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HBO Is Airing The Godfather Epic, Blending Parts I & II With Cut Footage

Giving fans an offer they can't refuse, HBO has announced it will air a seven-hour mashup of the first two films in The Godfather trilogy, with the events in chronological order, on January 23 at 9PM ET. The program is also currently streaming on HBO Now and HBO Go.

According to Newsweek, a version of the special, called The Godfather Epic, aired in NBC in 1979, but the upcoming HBO blend of the two films won't have the commercials and language censorship that audiences had to settle for 37 years ago. This time, the films have been remastered and HBO will also include additional footage that was never shown in theaters.

While Jacob Hall of Slashfilm reports that none of the additional footage is "vital," it is "fascinating and watching De Niro’s scenes play out prior to meeting Brando’s older version of Vito Corleone changes the color of the first film in a significant way." Hall continues by saying that The Godfather Epic cut "does significant damage to these movies as pieces (of) art... Separately, these are two of the greatest films ever made. Mashed together, they’re a slog of great scenes and amazing performances without shape or structure."

If you insist on binge watching all of Francis Ford Coppola's magnum opus, first educate yourself on things you didn't know, then catch the epic marathon this Sunday (or on-demand now). And, if for some reason that isn't enough Godfather for you, catch up on The Godfather III, which is streaming on Amazon Video.

[h/t: Newsweek]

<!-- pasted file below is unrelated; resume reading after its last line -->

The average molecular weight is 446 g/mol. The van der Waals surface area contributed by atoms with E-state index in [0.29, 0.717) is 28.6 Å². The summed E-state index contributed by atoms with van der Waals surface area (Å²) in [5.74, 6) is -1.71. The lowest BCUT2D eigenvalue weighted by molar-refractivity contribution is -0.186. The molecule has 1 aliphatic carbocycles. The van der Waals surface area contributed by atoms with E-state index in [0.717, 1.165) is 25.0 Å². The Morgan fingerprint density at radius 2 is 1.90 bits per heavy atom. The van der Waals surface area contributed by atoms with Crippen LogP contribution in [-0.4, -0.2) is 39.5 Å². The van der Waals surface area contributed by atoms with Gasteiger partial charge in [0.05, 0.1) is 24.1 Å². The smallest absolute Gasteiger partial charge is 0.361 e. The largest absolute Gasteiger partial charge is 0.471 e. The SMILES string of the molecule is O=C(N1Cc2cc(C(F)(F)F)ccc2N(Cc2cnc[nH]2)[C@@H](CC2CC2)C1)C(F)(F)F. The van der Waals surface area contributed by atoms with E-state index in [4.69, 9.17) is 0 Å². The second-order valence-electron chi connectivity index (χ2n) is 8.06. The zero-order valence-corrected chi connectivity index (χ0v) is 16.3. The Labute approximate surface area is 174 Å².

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26 Facts About LEGO Bricks

Since it first added plastic, interlocking bricks to its lineup, the Danish toy company LEGO (from the words Leg Godt for “play well”) has inspired builders of all ages to bring their most imaginative designs to life. Sets have ranged in size from scenes that can be assembled in a few minutes to 5000-piece behemoths depicting famous landmarks. And tinkerers aren’t limited to the sets they find in stores. One of the largest LEGO creations was a life-sized home in the UK that required 3.2 million tiny bricks to construct.

In this episode of the List Show, John Green lays out 26 playful facts about one of the world’s most beloved toy brands. To hear about the LEGO black market, the vault containing every LEGO set ever released, and more, check out the video above then subscribe to our YouTube channel to stay up-to-date with the latest flossy content.

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Of Buckeyes and Butternuts: 29 States With Weird Nicknames for Their Residents
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Tracing a word’s origin and evolution can yield fascinating historical insights—and the weird nicknames used in some states to describe their residents are no exception. In the Mental Floss video above, host John Green explains the probable etymologies of 29 monikers that describe inhabitants of certain states across the country.

Some of these nicknames, like “Hoosiers” and “Arkies” (which denote residents of Indiana and Arkansas, respectively) may have slightly offensive connotations, while others—including "Buckeyes," "Jayhawks," "Butternuts," and "Tar Heels"—evoke the military histories of Ohio, Kansas, Tennessee, and North Carolina. And a few, like “Muskrats” and “Sourdoughs,” are even inspired by early foods eaten in Delaware and Alaska. ("Goober-grabber" sounds goofier, but it at least refers to peanuts, which are a common crop in Georgia, as well as North Carolina and Arkansas.)

Learn more fascinating facts about states' nicknames for their residents by watching the video above.

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